Epidermolysis bullosa is generally considered an inherited process beginning early in life, characterized by bulla formation and by erosions of the skin secondary to minor trauma. Occasionally this symptom complex begins in adulthood with no pertinent familial background. A few of these cases of the so-called tardive or acquired form apparently follow severe drug reactions.1,2 More commonly, however, the syndrome is found with porphyria cutanea tarda.3-5 The differentiation of the idiopathic acquired variety and that associated with porphyria may lead to some diagnostic confusion. We have recently had an opportunity to study concurrently a case of idiopathic epidermolysis bullosa acquisita with no associated familial or toxic background, and a patient with porphyria cutanea tarda. It is the purpose of our report to compare these two patients, not only to establish differentiating features, but if possible to shed some light on the mechanism or mechanisms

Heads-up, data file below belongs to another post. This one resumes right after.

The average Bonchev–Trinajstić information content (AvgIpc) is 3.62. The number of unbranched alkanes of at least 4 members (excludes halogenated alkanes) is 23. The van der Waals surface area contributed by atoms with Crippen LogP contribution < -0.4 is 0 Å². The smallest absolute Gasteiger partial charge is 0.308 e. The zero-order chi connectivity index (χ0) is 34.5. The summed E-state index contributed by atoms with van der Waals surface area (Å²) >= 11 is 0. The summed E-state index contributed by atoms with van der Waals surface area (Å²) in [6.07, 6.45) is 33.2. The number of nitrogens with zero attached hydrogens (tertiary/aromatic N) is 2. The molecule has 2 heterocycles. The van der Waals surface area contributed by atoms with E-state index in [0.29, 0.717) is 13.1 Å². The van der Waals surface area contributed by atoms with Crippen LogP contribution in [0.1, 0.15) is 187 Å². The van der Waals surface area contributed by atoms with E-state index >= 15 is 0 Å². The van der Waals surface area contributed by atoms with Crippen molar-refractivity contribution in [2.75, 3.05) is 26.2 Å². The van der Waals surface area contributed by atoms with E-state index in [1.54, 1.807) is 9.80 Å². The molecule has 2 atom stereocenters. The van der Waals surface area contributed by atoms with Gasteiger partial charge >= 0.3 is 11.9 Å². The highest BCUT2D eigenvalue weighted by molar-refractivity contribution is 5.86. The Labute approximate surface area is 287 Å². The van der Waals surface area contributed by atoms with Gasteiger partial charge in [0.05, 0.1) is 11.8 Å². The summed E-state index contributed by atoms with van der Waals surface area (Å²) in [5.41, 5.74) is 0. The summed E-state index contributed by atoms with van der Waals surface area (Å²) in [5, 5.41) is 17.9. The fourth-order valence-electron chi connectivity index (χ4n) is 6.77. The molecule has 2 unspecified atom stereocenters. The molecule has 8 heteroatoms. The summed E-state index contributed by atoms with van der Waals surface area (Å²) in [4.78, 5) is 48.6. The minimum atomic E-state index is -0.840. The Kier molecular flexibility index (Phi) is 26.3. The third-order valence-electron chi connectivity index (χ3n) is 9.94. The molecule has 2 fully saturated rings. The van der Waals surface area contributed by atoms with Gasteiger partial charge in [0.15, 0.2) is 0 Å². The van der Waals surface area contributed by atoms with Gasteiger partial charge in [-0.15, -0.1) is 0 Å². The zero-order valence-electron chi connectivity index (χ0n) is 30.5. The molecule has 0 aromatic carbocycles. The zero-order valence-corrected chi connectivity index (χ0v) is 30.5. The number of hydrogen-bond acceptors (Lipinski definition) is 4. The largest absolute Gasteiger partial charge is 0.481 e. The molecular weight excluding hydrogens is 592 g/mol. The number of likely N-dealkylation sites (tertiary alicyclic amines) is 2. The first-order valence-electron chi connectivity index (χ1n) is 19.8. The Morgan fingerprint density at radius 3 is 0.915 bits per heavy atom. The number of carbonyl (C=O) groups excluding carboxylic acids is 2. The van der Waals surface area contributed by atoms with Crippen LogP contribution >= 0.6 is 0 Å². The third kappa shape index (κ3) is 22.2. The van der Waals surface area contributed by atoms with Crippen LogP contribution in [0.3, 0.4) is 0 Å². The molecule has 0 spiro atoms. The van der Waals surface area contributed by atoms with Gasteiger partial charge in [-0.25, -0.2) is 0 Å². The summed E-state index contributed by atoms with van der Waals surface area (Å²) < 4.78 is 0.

EPSTEIN JH, EPSTEIN NN, GREENLEE M. Epidermolysis Bullosa Acquisita (Tardive) and Porphyria Cutanea Tarda: An Analytic Comparison of These Two Conditions. AMA Arch Derm. 1959;80(6):713–724. doi:10.1001/archderm.1959.01560240065008
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